From Ragnarok Radio, November 2010.

GingerGinger is one of those musicians who you can tell couldn’t be doing anything else with his life. Riffing his way onto the UK Britrock scene in the early ‘90s with The Wildhearts after earning his chops in glam outfit The Quireboys, he has since graced the world with musical projects almost too numerous to list, leaving behind a scorched trail of drugs, fights and broken Kerrang! office equipment. All of this rock ‘n’ roll decadence, however, is underlined with the insignia of one of the country’s most talented, uncompromising, unafraid and integral musicians.

Most recently, he found himself playing guitar for Michael Monroe (Hanoi Rocks) who, in November this year, opened for British metal institution Motörhead on their 35th anniversary UK tour. Even a broken, infected foot couldn’t stop Ginger (born David Walls in 1964) getting up every night, and it certainly hasn’t hampered his plans to take a new band on the road in December, performing sets of Wildhearts tracks. The lyrical tales across their albums have always been brutally (and sometimes embarrassingly) honest, and make for some of the finest, most heartfelt offerings in alternative music. From stories of vegetating in front of the television (1993’s ‘Earth vs. The Wildhearts’) through the first tastes of success and excess (1995’s ‘p.h.u.q’) to learned, sage views on life today (2009’s ‘Chutzpah!’), Ginger has cemented his reputation as a fully-conscious, worldly observer with a knack for turning experience into what Ragnarok writer Gordy Jeans calls ‘choruses so sugary they’ll rot your teeth faster than acid-flavoured sherbet’ and ‘fantastic, crushing riffage’ in equal measures.

The frontman was able to sit on his backside for five minutes to give us an insight into the life of such a passionate player (and fan) in today’s world of rock music.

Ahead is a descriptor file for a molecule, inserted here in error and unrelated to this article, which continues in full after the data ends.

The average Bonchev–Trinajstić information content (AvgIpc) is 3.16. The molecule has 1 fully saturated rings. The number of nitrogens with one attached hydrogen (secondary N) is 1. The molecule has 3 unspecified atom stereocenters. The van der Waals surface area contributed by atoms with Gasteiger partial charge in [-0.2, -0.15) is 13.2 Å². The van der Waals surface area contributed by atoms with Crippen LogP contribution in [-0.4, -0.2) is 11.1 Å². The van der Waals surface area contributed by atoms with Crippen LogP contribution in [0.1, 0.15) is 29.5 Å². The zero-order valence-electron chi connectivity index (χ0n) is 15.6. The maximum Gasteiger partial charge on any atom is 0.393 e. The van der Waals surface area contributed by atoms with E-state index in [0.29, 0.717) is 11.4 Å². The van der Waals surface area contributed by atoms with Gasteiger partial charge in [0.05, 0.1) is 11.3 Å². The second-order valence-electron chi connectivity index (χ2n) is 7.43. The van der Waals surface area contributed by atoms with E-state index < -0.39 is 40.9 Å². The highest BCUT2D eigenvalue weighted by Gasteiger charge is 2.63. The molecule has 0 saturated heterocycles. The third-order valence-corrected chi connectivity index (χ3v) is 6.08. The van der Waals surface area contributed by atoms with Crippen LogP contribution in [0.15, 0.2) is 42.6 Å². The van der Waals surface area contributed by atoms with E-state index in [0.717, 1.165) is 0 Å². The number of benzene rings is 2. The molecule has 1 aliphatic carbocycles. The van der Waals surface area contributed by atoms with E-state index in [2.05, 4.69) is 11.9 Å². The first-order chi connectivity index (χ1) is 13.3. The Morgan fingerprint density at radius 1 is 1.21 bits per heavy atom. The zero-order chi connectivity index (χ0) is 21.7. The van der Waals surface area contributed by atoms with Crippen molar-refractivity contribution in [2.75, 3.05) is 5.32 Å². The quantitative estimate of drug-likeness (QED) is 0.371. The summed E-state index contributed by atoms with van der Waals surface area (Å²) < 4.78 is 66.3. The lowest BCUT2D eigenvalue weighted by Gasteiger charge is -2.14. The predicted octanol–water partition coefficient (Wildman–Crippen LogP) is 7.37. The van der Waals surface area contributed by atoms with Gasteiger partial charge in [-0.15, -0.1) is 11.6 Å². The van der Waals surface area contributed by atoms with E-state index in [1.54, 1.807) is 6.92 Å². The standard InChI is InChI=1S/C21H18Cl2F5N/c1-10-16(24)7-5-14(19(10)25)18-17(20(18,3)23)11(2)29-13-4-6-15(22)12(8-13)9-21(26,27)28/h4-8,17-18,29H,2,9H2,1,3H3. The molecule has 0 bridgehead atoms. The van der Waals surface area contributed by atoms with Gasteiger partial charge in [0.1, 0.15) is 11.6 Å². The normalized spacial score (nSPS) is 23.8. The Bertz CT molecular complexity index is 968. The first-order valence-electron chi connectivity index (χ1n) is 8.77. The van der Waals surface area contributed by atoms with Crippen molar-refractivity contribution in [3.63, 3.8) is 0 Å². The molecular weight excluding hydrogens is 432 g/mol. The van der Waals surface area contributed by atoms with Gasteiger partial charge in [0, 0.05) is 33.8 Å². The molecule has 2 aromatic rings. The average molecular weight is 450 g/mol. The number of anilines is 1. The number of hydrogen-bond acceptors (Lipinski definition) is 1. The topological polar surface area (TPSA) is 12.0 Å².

Have you enjoyed the tour with Motörhead? What’s it like touring with Lemmy again?
Ginger: I love touring with Motörhead, they’re one of the last, true rock ‘n’ roll bands. Great guys and great crew. Lemmy? I fucking love the man. What can I say? He’s the real deal. 100% authentic.

Ginger (left) and Michael Monroe.

How does playing guitar and touring with Michael Monroe compare to fronting and touring your own band(s)?
I really love being a side man as it takes away so much of the pressure that comes with being the frontman. The main difference is that the band all want to go to the bar with me now. When you’re the singer you find that less people want to hang out with you. Michael doesn’t drink, so it works for him!

Were you always a Hanoi Rocks fan?
I loved them in the ‘80s. They were the best band around when I first heard them. No one was mixing rock ‘n’ roll with punk to such devastating effect and, live, they simply killed. I wasn’t a fan of the MK. II Hanoi with Conny Bloom [who worked with Ginger’s Silver Ginger 5 project]. I love Conny like a brother but to me Hanoi were a punk band and, with the second incarnation, they lost the punk element.

You had a highly successful acoustic set at Download Festival in Donington this year which consisted purely of Wildhearts material. Is this what sparked your decision to only play Wildhearts songs on this tour? Why aren’t you performing tracks from your solo career?
I try to listen to the fans as much as I can, and they’ve been asking to hear Wildhearts songs played live. The Wildhearts usually tour at least once a year but right now we’re taking a long break that might or might not be permanent; I don’t know that we’ll reform. The only way the fans are going to hear Wildhearts songs live is if I play them solo. Who am I to deny people the chance to sing along to songs they’ve grown with for most of their adult lives?

How did you end up with so many guitar players on-stage with you at Download?
Guitarmageddon was something that started as an idea and went on from there. Two guitarists, then four, then six, then ‘fuck it, let’s make it ten!’ We didn’t even know if everyone was going to show up at Download – most of these people hadn’t even met at that point! The whole thing was dreamlike, and that’s what I love about playing live: if it gets too tight or pre-planned it loses that spark for me. If it isn’t a little scary then chances are I’ll be bored.